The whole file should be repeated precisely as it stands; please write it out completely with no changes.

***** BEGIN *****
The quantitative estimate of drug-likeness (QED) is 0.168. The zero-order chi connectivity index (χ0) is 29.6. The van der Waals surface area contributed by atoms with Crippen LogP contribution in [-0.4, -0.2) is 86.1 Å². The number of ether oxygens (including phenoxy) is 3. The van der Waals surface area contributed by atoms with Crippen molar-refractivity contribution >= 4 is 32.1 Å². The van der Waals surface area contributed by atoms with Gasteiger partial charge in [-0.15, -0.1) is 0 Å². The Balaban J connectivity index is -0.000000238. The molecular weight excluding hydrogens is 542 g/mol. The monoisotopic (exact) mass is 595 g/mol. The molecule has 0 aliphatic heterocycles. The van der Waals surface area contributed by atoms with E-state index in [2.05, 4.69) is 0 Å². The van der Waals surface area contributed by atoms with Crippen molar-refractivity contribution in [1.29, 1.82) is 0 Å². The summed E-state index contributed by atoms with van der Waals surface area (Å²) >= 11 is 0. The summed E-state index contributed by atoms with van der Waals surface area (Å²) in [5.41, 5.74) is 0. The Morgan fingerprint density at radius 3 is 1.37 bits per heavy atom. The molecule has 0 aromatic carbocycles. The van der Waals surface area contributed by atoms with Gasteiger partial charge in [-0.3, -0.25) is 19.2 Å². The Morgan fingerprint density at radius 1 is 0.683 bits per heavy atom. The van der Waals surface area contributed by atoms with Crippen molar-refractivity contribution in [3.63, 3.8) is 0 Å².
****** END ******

The quantitative estimate of drug-likeness (QED) is 0.168. The zero-order chi connectivity index (χ0) is 29.6. The van der Waals surface area contributed by atoms with Crippen LogP contribution in [-0.4, -0.2) is 86.1 Å². The number of ether oxygens (including phenoxy) is 3. The van der Waals surface area contributed by atoms with Crippen molar-refractivity contribution >= 4 is 32.1 Å². The van der Waals surface area contributed by atoms with Gasteiger partial charge in [-0.15, -0.1) is 0 Å². The Balaban J connectivity index is -0.000000238. The molecular weight excluding hydrogens is 542 g/mol. The monoisotopic (exact) mass is 595 g/mol. The molecule has 0 aliphatic heterocycles. The van der Waals surface area contributed by atoms with E-state index in [2.05, 4.69) is 0 Å². The van der Waals surface area contributed by atoms with Crippen molar-refractivity contribution in [1.29, 1.82) is 0 Å². The summed E-state index contributed by atoms with van der Waals surface area (Å²) >= 11 is 0. The summed E-state index contributed by atoms with van der Waals surface area (Å²) in [5.41, 5.74) is 0. The Morgan fingerprint density at radius 3 is 1.37 bits per heavy atom. The molecule has 0 aromatic carbocycles. The van der Waals surface area contributed by atoms with Gasteiger partial charge in [-0.3, -0.25) is 19.2 Å². The Morgan fingerprint density at radius 1 is 0.683 bits per heavy atom. The van der Waals surface area contributed by atoms with Crippen molar-refractivity contribution in [3.63, 3.8) is 0 Å².